Ocean terrorists from Somalia have taken another beating from the Seychelles Coast Guard, when earlier in the week they were overpowered and outgunned by two navy vessels in hot pursuit after an SOS call about being seajacked came in from the fishing boat. Aerial surveillance, using the Indian sponsored Dornier aircraft, aided in the swift location of the boat and two navy ships were dispatched to pursue and ambush the terrorists about 150 nautical miles off the main island group of the archipelago. An apparent shoot out, initiated by the Somalis who attempted to flee, resulted in three of them being wounded while one of the four rescued Seychellois fishermen too was injured. They are receiving initial treatment on board of the navy ship and will be assessed further upon landing in a few hours at the main Seychellois sea port in Victoria.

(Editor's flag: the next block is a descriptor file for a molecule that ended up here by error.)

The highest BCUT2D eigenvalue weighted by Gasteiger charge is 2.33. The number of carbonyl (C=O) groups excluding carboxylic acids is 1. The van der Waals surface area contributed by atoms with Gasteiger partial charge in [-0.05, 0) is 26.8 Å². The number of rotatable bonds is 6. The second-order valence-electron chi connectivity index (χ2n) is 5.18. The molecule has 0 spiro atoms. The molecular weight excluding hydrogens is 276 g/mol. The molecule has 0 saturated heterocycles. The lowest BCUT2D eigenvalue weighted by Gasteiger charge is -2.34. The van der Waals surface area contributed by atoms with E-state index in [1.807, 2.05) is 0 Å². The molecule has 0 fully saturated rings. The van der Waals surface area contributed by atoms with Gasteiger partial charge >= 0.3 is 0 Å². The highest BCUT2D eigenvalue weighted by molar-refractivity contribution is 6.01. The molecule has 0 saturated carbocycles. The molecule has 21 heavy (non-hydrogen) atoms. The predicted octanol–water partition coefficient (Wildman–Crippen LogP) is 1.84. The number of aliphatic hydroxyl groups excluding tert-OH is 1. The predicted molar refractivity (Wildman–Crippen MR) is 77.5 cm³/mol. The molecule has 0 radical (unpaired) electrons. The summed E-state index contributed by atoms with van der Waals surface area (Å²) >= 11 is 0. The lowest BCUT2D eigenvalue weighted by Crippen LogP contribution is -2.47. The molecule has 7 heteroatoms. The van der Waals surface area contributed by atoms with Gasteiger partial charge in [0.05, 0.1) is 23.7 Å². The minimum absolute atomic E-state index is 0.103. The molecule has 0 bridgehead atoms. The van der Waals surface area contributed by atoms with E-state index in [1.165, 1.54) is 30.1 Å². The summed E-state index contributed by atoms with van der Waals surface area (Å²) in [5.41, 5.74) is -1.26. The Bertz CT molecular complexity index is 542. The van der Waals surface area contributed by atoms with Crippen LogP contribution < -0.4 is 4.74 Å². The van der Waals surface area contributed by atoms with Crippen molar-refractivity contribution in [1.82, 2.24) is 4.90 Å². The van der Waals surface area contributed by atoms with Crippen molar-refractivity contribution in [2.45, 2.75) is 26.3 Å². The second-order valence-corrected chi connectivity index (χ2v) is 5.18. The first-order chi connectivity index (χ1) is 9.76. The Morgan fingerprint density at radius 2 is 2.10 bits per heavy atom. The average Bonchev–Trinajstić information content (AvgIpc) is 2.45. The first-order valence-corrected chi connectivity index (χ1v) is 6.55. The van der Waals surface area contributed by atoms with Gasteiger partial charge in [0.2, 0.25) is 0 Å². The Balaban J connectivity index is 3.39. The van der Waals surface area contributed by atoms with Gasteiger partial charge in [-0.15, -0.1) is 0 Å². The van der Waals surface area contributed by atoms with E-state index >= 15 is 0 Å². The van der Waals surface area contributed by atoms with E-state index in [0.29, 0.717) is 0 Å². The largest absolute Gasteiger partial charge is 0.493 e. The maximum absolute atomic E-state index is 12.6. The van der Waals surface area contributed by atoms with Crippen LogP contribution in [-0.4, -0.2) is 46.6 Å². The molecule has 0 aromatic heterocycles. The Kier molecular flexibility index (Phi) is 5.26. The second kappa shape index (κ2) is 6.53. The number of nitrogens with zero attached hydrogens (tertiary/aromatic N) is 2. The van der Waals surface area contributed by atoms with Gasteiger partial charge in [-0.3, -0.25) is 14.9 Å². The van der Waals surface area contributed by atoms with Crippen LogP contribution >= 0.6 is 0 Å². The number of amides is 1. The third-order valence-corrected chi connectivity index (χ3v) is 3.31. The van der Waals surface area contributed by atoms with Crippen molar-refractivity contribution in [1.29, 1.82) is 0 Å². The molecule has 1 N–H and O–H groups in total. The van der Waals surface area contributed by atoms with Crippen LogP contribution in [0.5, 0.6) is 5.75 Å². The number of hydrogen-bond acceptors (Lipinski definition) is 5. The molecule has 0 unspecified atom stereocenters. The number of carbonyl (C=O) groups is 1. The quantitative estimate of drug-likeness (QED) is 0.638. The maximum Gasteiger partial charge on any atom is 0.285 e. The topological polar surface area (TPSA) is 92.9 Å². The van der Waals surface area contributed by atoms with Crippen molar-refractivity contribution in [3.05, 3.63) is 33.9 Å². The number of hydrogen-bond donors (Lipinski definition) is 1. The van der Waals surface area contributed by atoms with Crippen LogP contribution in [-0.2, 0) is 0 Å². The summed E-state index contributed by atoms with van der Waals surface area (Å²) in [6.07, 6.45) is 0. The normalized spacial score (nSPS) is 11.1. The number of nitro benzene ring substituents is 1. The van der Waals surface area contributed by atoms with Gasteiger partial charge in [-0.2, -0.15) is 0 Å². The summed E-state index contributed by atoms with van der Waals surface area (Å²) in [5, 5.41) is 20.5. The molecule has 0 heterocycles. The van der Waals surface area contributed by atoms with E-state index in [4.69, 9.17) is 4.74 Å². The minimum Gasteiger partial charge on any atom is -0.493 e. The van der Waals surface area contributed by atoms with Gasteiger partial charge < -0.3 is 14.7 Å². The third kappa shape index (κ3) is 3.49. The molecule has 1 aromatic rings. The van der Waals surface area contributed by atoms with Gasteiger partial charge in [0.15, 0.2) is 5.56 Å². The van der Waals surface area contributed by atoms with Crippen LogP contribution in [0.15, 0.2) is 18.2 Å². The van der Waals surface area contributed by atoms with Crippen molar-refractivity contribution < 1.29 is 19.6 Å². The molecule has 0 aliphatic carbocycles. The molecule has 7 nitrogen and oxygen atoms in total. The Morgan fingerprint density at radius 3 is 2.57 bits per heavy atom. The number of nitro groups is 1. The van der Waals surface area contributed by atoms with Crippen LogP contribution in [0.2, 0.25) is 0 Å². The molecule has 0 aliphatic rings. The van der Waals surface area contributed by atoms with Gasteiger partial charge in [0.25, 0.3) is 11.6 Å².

The Seychelles government has now repeatedly demonstrated to the world that determined and robust action produced the desired results, as several seajacked boats and fishing vessels have in past months been recovered and the ocean terrorist been brought to justice.

The naval coalition can and in fact must take a leaf from the Seychelles in regard of rescue missions and their robust handling of such situations, and it is high time that the rules of engagement, as often demanded here in the past, are being changed beyond monitoring, determent and containment into offensive operations to bring the ocean terrorists down. This must include denying them land bases through appropriate action from the air and on the ground to achieve this objective. It must also be a certainty for the terrorists, that once they leave Somalia’s territorial waters, and look and act like pirates, the outcome would be swift and final for them, instead of trying to appease the weeping and politically so correct ‘advocates of human rights’, who show more compassion for the aggressors than their victims. Meanwhile, congratulations to the government of Seychelles, their brave coast guard and navy personnel and welcome home to those rescued.